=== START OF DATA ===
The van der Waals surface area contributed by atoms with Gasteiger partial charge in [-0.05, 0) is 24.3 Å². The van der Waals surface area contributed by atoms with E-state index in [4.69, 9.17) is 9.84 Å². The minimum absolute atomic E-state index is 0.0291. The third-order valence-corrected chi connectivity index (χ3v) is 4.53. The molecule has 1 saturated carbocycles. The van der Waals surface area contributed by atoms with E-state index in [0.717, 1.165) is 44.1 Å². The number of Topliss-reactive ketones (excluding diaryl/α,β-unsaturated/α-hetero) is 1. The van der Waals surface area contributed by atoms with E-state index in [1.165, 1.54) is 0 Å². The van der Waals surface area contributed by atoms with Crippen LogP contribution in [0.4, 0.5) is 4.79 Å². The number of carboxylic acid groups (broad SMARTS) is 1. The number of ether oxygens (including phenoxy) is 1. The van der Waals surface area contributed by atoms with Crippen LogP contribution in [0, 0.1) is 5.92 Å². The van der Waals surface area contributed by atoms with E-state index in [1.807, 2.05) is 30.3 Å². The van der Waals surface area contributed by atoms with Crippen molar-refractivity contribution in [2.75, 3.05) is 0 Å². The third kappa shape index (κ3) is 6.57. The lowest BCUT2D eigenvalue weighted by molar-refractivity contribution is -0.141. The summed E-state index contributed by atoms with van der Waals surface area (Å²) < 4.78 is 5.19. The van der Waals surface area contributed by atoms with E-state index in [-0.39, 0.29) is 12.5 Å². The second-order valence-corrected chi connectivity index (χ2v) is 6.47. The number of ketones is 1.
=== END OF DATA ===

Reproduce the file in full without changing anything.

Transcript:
The van der Waals surface area contributed by atoms with Gasteiger partial charge in [-0.05, 0) is 24.3 Å². The van der Waals surface area contributed by atoms with E-state index in [4.69, 9.17) is 9.84 Å². The minimum absolute atomic E-state index is 0.0291. The third-order valence-corrected chi connectivity index (χ3v) is 4.53. The molecule has 1 saturated carbocycles. The van der Waals surface area contributed by atoms with E-state index in [0.717, 1.165) is 44.1 Å². The number of Topliss-reactive ketones (excluding diaryl/α,β-unsaturated/α-hetero) is 1. The van der Waals surface area contributed by atoms with E-state index in [1.165, 1.54) is 0 Å². The van der Waals surface area contributed by atoms with Crippen LogP contribution in [0.4, 0.5) is 4.79 Å². The number of carboxylic acid groups (broad SMARTS) is 1. The number of ether oxygens (including phenoxy) is 1. The van der Waals surface area contributed by atoms with Crippen LogP contribution in [0, 0.1) is 5.92 Å². The van der Waals surface area contributed by atoms with E-state index in [1.807, 2.05) is 30.3 Å². The van der Waals surface area contributed by atoms with Crippen molar-refractivity contribution in [2.75, 3.05) is 0 Å². The third kappa shape index (κ3) is 6.57. The lowest BCUT2D eigenvalue weighted by molar-refractivity contribution is -0.141. The summed E-state index contributed by atoms with van der Waals surface area (Å²) < 4.78 is 5.19. The van der Waals surface area contributed by atoms with E-state index in [-0.39, 0.29) is 12.5 Å². The second-order valence-corrected chi connectivity index (χ2v) is 6.47. The number of ketones is 1.